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The Kosher Traveler: Parisian Delights

The pleasure of effectively navigating the idiosyncratic topography of the City of Lights is only eclipsed by discovering the perfect meal in a city known for its gastronomy. Fortunately for the kosher traveler, this is no challenge at all.

In November 2010, UNESCO added French gastronomy to its list of the world’s “intangible cultural heritage,” making France the first nation to be honored for its arts of the table. The term haute cuisine (French for “high cooking”), coined in the nineteenth century, signifies elaborate preparations and presentations of small and numerous courses. French dishes liberally employ herbs and creamy ingredients. Most localities hold open air street markets nearly every day, where they sell locally grown fresh produce such as fennel and truffle, as well as cheese, wine, poultry and cured meats.

France hosts Europe’s largest Jewish community, approximately 600,000 in total, 375,000 of whom live in Paris. Jewish life and culture thrive in the city, so travelers may keep kosher effortlessly. The only difficulty lies in deciding where to dine. Although first-class kosher establishments serve excellent and varied cuisine such as Indian, Italian or Thai, the kosher traveler with limited time to eat should seek the best uniquely-French cuisine.

Best Breakfast: Korcarz

Embrace the rich, café-based, French morning meal at Korcarz. This brightly lit classic pâtisserie (pastry shop) in the heart of the trendy Marais district sells fresh croissants, warm pain au chocolat (literally meaning chocolate bread), apple and nut turnovers, complex baklava, creamy éclairs and nearly every other kind of pastry one could desire. Submit to the iconic brioche parisienne, an enriched French bread topped with a thin spread of caramel cream and dusted with coarse sugar crystals. This sweet treat demands pairing with the espressos served at the small bar. Secure a seat on one of the few well-worn barstools to savor your meal and mingle with the melting pot of Jews in Paris.
29 Rue Des Rosiers 75004 Paris [Arrondissement 04]. Tél.: 01 42 77 39 47

Best Lunch: Winpy

All along the rues of Paris, crêpe vendors cook delicate pancake-like batter on griddles and generously fill them with Nutella and banana or strawberries and cream, topped with white sugar dusts. Sweet crêpes also grace the menu at the casual, sit down café Winpy, but in-the-know customers travel to Arrondissement 11 for the savory fare. The menu reads like an all-girls class roll. “Yael” is a crisp and warm buckwheat crêpe with salmon, spinach and cream, “Shirel” is tomato, mozzarella and basil, and “Rebecca” is a bold combination of goat cheese and honey. Order a few crêpes to share to sample as many as possible. Accompanied by a bottle of sparkling apple cider, or a mug of hot chocolate, this meal completely satisfies.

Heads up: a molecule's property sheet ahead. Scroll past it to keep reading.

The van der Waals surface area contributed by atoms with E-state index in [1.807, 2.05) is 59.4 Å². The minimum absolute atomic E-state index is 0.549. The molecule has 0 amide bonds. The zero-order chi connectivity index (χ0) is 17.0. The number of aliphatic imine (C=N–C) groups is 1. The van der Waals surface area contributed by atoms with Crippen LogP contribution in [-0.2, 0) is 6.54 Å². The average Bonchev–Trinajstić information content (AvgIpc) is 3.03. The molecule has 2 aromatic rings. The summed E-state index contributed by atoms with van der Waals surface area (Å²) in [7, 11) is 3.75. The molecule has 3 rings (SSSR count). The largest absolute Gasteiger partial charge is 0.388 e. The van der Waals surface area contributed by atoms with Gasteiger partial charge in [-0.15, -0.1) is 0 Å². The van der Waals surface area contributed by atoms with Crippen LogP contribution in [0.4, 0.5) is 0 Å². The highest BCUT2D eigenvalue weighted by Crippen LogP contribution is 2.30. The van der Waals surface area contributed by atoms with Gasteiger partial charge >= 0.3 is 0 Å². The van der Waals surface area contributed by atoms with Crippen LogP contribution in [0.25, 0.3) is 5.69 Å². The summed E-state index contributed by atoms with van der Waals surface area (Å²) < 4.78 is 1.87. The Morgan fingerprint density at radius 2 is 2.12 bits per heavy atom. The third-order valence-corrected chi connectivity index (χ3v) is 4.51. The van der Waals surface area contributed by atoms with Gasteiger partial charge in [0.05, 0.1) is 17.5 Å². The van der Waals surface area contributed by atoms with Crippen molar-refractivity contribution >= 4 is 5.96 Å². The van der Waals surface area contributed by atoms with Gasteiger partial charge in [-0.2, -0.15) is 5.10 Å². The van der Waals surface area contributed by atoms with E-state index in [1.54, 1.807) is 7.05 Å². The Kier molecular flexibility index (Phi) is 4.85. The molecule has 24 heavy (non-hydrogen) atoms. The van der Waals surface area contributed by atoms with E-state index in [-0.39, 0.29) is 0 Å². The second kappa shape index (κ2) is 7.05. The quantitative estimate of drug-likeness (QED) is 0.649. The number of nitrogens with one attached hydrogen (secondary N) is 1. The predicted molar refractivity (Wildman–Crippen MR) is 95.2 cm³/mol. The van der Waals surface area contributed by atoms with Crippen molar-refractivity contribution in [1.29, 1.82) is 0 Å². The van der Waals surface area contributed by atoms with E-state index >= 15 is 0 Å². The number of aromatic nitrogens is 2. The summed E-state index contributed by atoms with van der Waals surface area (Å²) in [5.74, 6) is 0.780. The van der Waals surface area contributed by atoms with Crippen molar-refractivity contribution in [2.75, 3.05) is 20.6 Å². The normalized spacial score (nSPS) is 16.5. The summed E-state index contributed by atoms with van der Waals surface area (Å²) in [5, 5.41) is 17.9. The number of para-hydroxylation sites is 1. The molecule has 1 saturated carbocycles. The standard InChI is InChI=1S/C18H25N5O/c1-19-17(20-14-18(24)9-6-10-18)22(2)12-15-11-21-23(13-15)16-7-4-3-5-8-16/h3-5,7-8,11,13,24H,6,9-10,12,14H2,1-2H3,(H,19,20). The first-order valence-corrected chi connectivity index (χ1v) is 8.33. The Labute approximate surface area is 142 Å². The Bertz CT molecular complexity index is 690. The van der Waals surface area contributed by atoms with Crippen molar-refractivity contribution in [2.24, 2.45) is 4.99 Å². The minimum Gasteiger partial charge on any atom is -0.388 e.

215 Boulevard Voltaire 75011 Paris [Arrondissement 11]. Tél.: 01 43 56 67 13

Best Dinner: Le Petit Télégraph

Dinner in France evokes images of ultramodern or antique ambience. Experience suggests however, that good design does not necessarily guarantee a good meal, even in Paris. The recently-opened, Le Petit Télégraph is the “younger brother” of the famous, now-closed, Le Télégraph. Although its dining area resembles a small modern corporate cafeteria, the food is consistently excellent. Indulge in the foie gras (fattened duck or goose liver), served in a variety of ways, but best enjoyed on toasted slices of bread. The steak tartare is excellently seasoned and topped with a raw egg, as all good steak tartare should be. For a more conservative meal, albeit no less tasty, order the classic steak-frites (steak and fries), which is as French as falafel is Israeli. Buy a bottle of kosher red, appreciate the pleasant service, and splurge on clothes with the money saved at dinner.
3, rue des Forges, 75002 Paris [Arrondissement 02]. Telephone:

Best Dessert:

Clichéd as it sounds, all Paris sojourns must include macaroons, a delicacy that is often misinterpreted in the U.S.. This airy and chewy sweet confection has a base of almond paste, egg whites and sugar, but is a far cry from the macaroons commonly eaten on Passover. La Délicieuse Voltaire (across the street from Winpy) carries a colorful array of handmade macaroons, including: vanilla, chocolate, strawberry, lemon and pistachio. To balance the sweet and the dry, pair the macaroons with a bottle of kosher Laurent Perrier Brut Champagne (available in store). La Délicieuse also carries Rosé, but stick with the regular, as it is a quality bottle at half the price.
234 Boulevard Voltaire, 75011 Paris [Arrondissement 11]. Tel: 0140242626

Best Edible Gift: Damyel

Long ago, the French employed chocolate to mask bitter medicines. Today, many believe that chocolate itself has medicinal qualities. In France, chocolate making has been refined into art, and fine chocolatiers are ubiquitous in the city. Damyel, a chocolatier highly regarded among kosher locals, creates in-house all kinds of parve high grade solid chocolate bars, ganaches (chocolates with rich, creamy centers) and many other specialties including nougat, macaroons and dragées (pastel-colored sugar-shell-coated whole almonds). These unique sweets in elegant packaging will perfectly complement a Shabbat dinner anywhere in the world.
Multiple locations: 35 rue Richer, 75009 Paris [Arrondissement 09]. Tel: 0142461944; 93 avenue de villiers, 75017 Paris [Arrondissement 17]. Tel: 0140548407; 149 rue Manin, 75019 Paris [Arrondissement 19]. Tel: 0142390308; 246 boulevard Voltaire, 75011 Paris [Arrondissement 11]. Tel: 0143567920

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